|Topic Review (Newest First)|
|07-08-2008 07:07 PM|
I think you'll be alright skipping the process I did. I opted to skip because I have a pretty elaborate circuit panel protecting everything upstream. I have it added as a future project, but personally - it was never fused before, so I don't think its a major concern. Enjoy that beverage and congrats on a job well done!
|07-08-2008 07:03 PM|
Have a second beer on me...
|07-08-2008 06:57 PM|
You're a bastard for always being so right!
I'm an idiot for jinxing myself...
Time for a beer.
|07-08-2008 06:55 PM|
Umm... you jinxed yourself, and I'm the bastard... I was just pointing it out... Go ahead, shoot the messenger...
LOL...serves ya right...
|07-08-2008 06:26 PM|
You bastard, you are so right.
My 15 minute installation was 3 hours.
My new battery contacts/heads were a different gauge than my old. So none of the crimped connectors on the wires I pre-built fit. So I was sitting there with a battery powered drill grinding out the openings to fit over my battery contacts in moderate waves. It was also, of course, 100 degrees under my cockpit where all the work was taking place.
I was also one wire short so I started poking around. I traced each system in my boat and found a strange powered metal cylinder mounted under my sink. Any guesses? No idea what it did.
So curiosity got the better of me and I started disassembling it. Would you believe it was a 32 year old CIGARETTE LIGHTER, still powered, sitting under my sink mounted to old dry wood. TERRIFIC, just what I wanted on the boat... why didn't I think of mounting a 32 year old flame ignition device on dry wood???
The good news is that's been pulled and my boat is probably 40 times less likely to burst into flames randomly due to corrosion causing the "lighter" to short and catch fire. I also lost about 40 lbs of water weight sweating in the crawlspace.
Fun stuff, but now I have isolated dual batteries and I'm sure that's worth it.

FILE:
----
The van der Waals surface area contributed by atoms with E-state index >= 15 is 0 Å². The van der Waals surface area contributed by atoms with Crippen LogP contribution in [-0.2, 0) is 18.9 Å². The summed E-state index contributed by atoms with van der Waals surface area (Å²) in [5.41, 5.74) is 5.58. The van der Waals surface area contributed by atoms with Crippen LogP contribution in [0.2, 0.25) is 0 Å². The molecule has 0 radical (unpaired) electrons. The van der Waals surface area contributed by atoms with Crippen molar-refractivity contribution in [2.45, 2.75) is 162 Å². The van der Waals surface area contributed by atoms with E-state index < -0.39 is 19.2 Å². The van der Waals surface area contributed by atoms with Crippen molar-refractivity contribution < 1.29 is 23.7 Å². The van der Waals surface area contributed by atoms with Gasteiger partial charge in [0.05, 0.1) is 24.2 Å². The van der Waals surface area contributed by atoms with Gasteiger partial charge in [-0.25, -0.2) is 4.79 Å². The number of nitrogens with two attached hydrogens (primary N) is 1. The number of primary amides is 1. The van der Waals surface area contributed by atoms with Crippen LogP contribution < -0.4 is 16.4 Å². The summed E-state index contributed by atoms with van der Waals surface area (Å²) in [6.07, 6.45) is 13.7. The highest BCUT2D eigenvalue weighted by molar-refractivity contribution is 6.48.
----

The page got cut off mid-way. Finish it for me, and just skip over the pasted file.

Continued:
Thanks for prompting me to go on this adventure!
Total project cost was about $300 including switch/charge controller package and about 10 feet of 4 gauge marine cable and terminators for them all.
BTW Jody I skipped the fusing as well. It would've added about $70-100 bucks to fuse the larger gauge wire and Blue Sea confirmed it's really mainly for protecting the wires themselves, since the charge controller is fused and all the instruments are fused as well. You guys agree or should I plan on putting in a fuse panel for the controller as a second step?
|07-08-2008 02:11 PM|
You may have just jinxed yourself. Everyone knows that pre-wiring stuff means that you'll find that one wire is too short to reach where you want to put the stuff... And working on a boat is never as easy as you think it is going to be.
|07-08-2008 12:15 PM|
Cool thanks, I'll install this evening, I pre-wired everything on the switches and ACM, this should be a quick one.
Thanks to you guys that is,
|07-08-2008 11:38 AM|
|07-08-2008 11:33 AM|
|Birdface||My motor has two wires, ground and positive. The positive provides a charge for starting and subsequently sends it's alternator charge down that same wire back to the battery. It should charge correctly with the "ON" selection.|
|07-08-2008 11:19 AM|
You actually need that connection - as it provides the charging source for when you are motoring from the alternator. There are various ways to hook this up and the diagrams they give are reference only.
I run the alternator output to source input of DC to the house banks (on the selector switch), as the starter battery will get the topping off of the selector switch when in the on position. But you can also do it as in the diagram you have listed. Just means that the charging source goes through the ACR to get to the house batteries and starter battery gets it directly first.
But not tying in the alternator (which is the crossed out line you have) would prevent purpose of running the motor to top off the batteries and or run loads under power. Unless of course you have no alternator..then not needed...
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